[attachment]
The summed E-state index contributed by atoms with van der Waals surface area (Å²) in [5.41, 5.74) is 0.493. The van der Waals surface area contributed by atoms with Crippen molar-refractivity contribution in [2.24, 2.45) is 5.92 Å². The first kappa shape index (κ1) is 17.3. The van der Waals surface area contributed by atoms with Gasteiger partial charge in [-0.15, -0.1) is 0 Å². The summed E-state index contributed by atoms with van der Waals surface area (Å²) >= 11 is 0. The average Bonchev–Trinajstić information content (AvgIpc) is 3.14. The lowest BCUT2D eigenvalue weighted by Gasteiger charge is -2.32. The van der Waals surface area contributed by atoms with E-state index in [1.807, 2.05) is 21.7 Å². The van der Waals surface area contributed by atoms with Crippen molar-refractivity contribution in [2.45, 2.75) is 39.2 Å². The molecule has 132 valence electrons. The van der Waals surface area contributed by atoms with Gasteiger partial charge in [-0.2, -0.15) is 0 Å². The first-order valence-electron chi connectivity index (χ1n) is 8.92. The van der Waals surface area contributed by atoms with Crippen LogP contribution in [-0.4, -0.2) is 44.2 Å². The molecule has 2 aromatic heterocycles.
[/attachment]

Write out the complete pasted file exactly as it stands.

The summed E-state index contributed by atoms with van der Waals surface area (Å²) in [5.41, 5.74) is 0.493. The van der Waals surface area contributed by atoms with Crippen molar-refractivity contribution in [2.24, 2.45) is 5.92 Å². The first kappa shape index (κ1) is 17.3. The van der Waals surface area contributed by atoms with Gasteiger partial charge in [-0.15, -0.1) is 0 Å². The summed E-state index contributed by atoms with van der Waals surface area (Å²) >= 11 is 0. The average Bonchev–Trinajstić information content (AvgIpc) is 3.14. The lowest BCUT2D eigenvalue weighted by Gasteiger charge is -2.32. The van der Waals surface area contributed by atoms with E-state index in [1.807, 2.05) is 21.7 Å². The van der Waals surface area contributed by atoms with Crippen molar-refractivity contribution in [2.45, 2.75) is 39.2 Å². The molecule has 132 valence electrons. The van der Waals surface area contributed by atoms with Gasteiger partial charge in [-0.2, -0.15) is 0 Å². The first-order valence-electron chi connectivity index (χ1n) is 8.92. The van der Waals surface area contributed by atoms with Crippen LogP contribution in [-0.4, -0.2) is 44.2 Å². The molecule has 2 aromatic heterocycles.